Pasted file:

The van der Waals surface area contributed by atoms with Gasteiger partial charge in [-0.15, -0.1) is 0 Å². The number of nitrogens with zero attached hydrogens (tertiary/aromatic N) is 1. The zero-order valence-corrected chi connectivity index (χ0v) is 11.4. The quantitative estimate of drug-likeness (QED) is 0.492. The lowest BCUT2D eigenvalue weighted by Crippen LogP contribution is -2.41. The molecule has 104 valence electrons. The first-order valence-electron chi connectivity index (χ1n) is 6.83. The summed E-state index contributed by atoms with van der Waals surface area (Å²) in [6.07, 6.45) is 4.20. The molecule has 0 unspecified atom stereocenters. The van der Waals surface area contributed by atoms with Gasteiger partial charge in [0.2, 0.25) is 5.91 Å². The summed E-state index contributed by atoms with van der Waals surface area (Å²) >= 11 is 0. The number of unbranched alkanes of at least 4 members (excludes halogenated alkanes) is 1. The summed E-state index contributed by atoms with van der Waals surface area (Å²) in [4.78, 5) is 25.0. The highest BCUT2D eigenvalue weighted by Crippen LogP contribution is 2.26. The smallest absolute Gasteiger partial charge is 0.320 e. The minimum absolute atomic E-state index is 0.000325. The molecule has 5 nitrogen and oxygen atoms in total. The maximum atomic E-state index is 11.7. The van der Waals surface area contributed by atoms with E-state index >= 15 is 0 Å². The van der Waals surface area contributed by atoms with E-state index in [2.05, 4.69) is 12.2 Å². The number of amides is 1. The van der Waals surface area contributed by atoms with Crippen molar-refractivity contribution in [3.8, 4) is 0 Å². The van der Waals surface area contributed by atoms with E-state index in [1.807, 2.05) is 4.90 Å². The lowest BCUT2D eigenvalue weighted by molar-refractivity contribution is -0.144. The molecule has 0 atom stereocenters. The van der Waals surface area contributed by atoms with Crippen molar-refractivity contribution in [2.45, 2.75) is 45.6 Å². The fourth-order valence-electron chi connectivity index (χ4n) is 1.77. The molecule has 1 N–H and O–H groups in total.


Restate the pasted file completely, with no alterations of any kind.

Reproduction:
The van der Waals surface area contributed by atoms with Gasteiger partial charge in [-0.15, -0.1) is 0 Å². The number of nitrogens with zero attached hydrogens (tertiary/aromatic N) is 1. The zero-order valence-corrected chi connectivity index (χ0v) is 11.4. The quantitative estimate of drug-likeness (QED) is 0.492. The lowest BCUT2D eigenvalue weighted by Crippen LogP contribution is -2.41. The molecule has 104 valence electrons. The first-order valence-electron chi connectivity index (χ1n) is 6.83. The summed E-state index contributed by atoms with van der Waals surface area (Å²) in [6.07, 6.45) is 4.20. The molecule has 0 unspecified atom stereocenters. The van der Waals surface area contributed by atoms with Gasteiger partial charge in [0.2, 0.25) is 5.91 Å². The summed E-state index contributed by atoms with van der Waals surface area (Å²) >= 11 is 0. The number of unbranched alkanes of at least 4 members (excludes halogenated alkanes) is 1. The summed E-state index contributed by atoms with van der Waals surface area (Å²) in [4.78, 5) is 25.0. The highest BCUT2D eigenvalue weighted by Crippen LogP contribution is 2.26. The smallest absolute Gasteiger partial charge is 0.320 e. The minimum absolute atomic E-state index is 0.000325. The molecule has 5 nitrogen and oxygen atoms in total. The maximum atomic E-state index is 11.7. The van der Waals surface area contributed by atoms with E-state index >= 15 is 0 Å². The van der Waals surface area contributed by atoms with E-state index in [2.05, 4.69) is 12.2 Å². The number of amides is 1. The van der Waals surface area contributed by atoms with Crippen molar-refractivity contribution in [3.8, 4) is 0 Å². The van der Waals surface area contributed by atoms with E-state index in [1.807, 2.05) is 4.90 Å². The lowest BCUT2D eigenvalue weighted by molar-refractivity contribution is -0.144. The molecule has 0 atom stereocenters. The van der Waals surface area contributed by atoms with Crippen molar-refractivity contribution in [2.45, 2.75) is 45.6 Å². The fourth-order valence-electron chi connectivity index (χ4n) is 1.77. The molecule has 1 N–H and O–H groups in total.